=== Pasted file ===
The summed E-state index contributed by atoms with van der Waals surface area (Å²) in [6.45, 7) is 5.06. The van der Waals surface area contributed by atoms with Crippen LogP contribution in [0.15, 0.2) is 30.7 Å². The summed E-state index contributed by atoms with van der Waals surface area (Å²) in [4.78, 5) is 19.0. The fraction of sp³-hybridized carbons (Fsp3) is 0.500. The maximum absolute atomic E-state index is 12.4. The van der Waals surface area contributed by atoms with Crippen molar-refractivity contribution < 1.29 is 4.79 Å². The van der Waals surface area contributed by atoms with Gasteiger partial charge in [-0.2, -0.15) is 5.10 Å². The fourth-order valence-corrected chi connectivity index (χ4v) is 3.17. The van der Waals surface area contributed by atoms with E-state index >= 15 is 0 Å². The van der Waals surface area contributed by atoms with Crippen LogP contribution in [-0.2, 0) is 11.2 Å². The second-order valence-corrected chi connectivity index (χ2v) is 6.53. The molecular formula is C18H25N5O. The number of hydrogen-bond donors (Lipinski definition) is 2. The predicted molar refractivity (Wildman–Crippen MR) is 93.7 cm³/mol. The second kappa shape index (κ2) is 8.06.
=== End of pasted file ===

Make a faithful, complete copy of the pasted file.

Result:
The summed E-state index contributed by atoms with van der Waals surface area (Å²) in [6.45, 7) is 5.06. The van der Waals surface area contributed by atoms with Crippen LogP contribution in [0.15, 0.2) is 30.7 Å². The summed E-state index contributed by atoms with van der Waals surface area (Å²) in [4.78, 5) is 19.0. The fraction of sp³-hybridized carbons (Fsp3) is 0.500. The maximum absolute atomic E-state index is 12.4. The van der Waals surface area contributed by atoms with Crippen molar-refractivity contribution < 1.29 is 4.79 Å². The van der Waals surface area contributed by atoms with Gasteiger partial charge in [-0.2, -0.15) is 5.10 Å². The fourth-order valence-corrected chi connectivity index (χ4v) is 3.17. The van der Waals surface area contributed by atoms with E-state index >= 15 is 0 Å². The van der Waals surface area contributed by atoms with Crippen LogP contribution in [-0.2, 0) is 11.2 Å². The second-order valence-corrected chi connectivity index (χ2v) is 6.53. The molecular formula is C18H25N5O. The number of hydrogen-bond donors (Lipinski definition) is 2. The predicted molar refractivity (Wildman–Crippen MR) is 93.7 cm³/mol. The second kappa shape index (κ2) is 8.06.